Prior the disc’s release, much was made over the fact that this album was almost completely ditching guitars in favor of keyboard and pianos, which lead some to believe that this disc would sound like Walla’s own take on the Postal Service sound. Instead, Codes & Keys is just what it sounds like: Death Cab songs with pianos in place of electric guitars (for the most part). What this insignificant detail fails to cover up, however, is just how weak the songs are this time out. The disc opens with the moody “Home is a Fire”, which uses the same level of lyrical surrealism that Plans opener “Marching Band of Manhattan” did—what with floating fences and bricks making Gibbard feel nervous—but these lines are grounded in no higher metaphor, and, ultimately, nothing is achieved in this song (aside from the band proving they can make moody pieces when they want to). Whatever main thesis Gibbard is trying to achieve drifts by largely unnoticed.
From then on, things only get more confusing. On the remarkably average mid-tempo rocker “Doors Unlocked & Open”, Gibbard tries his hand at singing only in disjointed word-association phrases, passing it all off as powerful insight:
Cold as comfort
Somewhere down, down, down in the ocean
Of sound, sound we’ll live in slow motion
And be free with doors unlocked and open
Doors unlocked and opening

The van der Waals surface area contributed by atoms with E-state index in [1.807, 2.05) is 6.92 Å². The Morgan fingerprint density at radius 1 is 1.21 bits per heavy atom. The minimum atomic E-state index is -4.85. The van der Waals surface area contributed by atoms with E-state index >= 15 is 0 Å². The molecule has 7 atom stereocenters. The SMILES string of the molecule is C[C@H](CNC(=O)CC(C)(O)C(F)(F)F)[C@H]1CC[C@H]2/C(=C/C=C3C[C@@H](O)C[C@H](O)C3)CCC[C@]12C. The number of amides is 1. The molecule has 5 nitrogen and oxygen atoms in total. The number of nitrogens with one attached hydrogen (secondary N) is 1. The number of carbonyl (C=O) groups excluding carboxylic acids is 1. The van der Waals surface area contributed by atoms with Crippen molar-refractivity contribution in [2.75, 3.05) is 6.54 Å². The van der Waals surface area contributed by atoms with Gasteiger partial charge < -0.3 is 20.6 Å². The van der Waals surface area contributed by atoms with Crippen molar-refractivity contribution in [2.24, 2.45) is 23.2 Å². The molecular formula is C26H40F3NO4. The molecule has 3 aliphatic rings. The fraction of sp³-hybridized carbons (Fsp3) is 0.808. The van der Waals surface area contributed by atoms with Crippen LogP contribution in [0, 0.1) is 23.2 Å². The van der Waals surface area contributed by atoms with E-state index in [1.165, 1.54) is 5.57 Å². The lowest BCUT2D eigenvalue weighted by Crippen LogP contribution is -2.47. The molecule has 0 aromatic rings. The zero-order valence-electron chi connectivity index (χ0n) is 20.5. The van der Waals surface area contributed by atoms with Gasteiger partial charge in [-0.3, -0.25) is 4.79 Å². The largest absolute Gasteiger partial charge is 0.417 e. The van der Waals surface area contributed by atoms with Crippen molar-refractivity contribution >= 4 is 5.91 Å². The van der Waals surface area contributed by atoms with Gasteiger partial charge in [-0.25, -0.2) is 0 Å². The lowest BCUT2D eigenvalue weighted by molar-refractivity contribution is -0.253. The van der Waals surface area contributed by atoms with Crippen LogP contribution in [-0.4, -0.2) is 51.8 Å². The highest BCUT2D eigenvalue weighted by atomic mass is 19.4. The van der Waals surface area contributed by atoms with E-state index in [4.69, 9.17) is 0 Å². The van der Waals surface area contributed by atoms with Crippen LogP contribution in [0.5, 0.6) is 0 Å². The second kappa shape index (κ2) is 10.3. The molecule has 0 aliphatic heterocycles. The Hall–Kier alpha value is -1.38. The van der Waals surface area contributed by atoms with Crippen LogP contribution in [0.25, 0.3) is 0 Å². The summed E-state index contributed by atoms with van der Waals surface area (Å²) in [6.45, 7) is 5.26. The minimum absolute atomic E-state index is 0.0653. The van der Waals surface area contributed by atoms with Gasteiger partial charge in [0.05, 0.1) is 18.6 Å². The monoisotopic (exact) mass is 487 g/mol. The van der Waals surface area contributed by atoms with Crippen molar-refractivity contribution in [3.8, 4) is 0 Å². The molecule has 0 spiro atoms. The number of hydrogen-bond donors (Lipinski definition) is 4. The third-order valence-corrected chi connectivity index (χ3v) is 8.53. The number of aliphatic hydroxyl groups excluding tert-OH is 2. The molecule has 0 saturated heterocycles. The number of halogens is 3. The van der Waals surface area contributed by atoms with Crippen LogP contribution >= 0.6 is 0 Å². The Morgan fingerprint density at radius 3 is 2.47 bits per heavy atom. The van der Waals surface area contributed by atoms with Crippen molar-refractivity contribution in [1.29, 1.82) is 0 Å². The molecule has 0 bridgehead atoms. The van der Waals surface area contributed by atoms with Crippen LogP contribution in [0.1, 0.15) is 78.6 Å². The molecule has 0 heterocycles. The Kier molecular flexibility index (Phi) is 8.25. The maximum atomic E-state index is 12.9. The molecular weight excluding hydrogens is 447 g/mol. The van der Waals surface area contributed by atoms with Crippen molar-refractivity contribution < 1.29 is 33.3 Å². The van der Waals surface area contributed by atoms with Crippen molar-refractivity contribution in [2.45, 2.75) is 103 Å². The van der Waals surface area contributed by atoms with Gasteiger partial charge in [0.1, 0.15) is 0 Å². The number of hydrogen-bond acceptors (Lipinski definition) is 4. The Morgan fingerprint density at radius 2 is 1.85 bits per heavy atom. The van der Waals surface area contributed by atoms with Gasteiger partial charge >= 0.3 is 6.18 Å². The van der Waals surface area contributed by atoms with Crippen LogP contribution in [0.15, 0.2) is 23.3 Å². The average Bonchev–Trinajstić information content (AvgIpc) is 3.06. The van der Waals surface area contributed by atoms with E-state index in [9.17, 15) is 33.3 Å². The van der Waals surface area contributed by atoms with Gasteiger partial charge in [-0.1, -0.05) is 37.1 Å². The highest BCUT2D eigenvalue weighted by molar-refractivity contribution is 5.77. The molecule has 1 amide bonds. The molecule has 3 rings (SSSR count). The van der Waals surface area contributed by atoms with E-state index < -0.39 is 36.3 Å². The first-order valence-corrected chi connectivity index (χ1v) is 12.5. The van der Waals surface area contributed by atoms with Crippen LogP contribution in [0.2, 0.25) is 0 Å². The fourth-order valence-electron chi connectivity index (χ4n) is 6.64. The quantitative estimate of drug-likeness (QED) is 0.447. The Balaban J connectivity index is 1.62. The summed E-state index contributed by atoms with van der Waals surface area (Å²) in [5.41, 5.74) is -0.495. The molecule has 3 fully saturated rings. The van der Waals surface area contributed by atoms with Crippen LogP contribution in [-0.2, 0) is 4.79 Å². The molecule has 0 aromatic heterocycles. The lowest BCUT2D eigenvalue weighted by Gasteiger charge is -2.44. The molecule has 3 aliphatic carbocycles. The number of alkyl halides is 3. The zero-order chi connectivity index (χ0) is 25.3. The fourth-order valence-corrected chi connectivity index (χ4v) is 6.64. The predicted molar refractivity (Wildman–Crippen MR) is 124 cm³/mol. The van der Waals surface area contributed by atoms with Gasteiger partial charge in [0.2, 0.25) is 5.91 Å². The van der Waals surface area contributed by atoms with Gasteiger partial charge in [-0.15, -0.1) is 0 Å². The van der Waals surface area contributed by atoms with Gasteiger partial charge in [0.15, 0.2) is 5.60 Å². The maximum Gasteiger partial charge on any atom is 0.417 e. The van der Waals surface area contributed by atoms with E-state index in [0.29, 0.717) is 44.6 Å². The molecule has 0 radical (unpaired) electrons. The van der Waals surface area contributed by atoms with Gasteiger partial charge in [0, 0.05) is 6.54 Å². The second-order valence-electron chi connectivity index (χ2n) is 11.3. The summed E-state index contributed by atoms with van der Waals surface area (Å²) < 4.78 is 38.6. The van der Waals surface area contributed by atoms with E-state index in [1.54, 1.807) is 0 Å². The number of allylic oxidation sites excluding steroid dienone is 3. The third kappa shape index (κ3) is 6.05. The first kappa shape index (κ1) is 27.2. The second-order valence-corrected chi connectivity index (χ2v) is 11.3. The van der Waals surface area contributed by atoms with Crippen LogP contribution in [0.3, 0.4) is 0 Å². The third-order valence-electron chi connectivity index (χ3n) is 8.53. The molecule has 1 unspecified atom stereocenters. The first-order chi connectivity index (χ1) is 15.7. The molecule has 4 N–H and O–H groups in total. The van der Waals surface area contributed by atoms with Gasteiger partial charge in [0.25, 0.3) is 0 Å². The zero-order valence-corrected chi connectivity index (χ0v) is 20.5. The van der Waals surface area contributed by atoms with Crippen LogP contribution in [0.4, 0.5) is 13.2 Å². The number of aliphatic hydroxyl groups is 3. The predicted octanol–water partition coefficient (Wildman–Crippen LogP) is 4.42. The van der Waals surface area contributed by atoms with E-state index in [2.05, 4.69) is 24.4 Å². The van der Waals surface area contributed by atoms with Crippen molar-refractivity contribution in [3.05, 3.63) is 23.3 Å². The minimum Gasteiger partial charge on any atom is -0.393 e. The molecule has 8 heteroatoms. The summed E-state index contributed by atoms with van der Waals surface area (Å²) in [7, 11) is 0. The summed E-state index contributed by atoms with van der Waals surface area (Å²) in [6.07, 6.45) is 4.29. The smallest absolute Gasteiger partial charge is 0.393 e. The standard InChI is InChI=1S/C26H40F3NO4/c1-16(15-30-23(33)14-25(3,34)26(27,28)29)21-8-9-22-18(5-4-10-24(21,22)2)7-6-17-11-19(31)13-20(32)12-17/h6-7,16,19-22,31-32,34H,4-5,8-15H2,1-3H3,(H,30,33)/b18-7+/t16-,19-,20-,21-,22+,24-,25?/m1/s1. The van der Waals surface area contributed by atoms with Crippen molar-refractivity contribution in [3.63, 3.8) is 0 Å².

Although fans may certain pick over these lyrics in search of a greater, deeper message, one can’t help but feel that Gibbard is really phoning it in this time out, tossing out disconnected phrases and hoping that listeners find some meaningful way to piece them all together. Even worse is lead single “You Are a Tourist”, in which Gibbard tries out his backup job as the guy who pens generic turns of phrase for Hallmark cards (“When there’s a burning in your heart / An endless yearning in your heart / Build it bigger than the sun / Let it grow, let it grow / When there’s a burning in your heart / Don’t be alone”—what?), all over the most tired-sounding guitar line the group has yet penned (heck, they even look bored in the music video). At its worse, Codes & Keys sounds like the work of a decent Death Cab for Cutie cover band trying to write their own songs in the style of Death Cab for Cutie.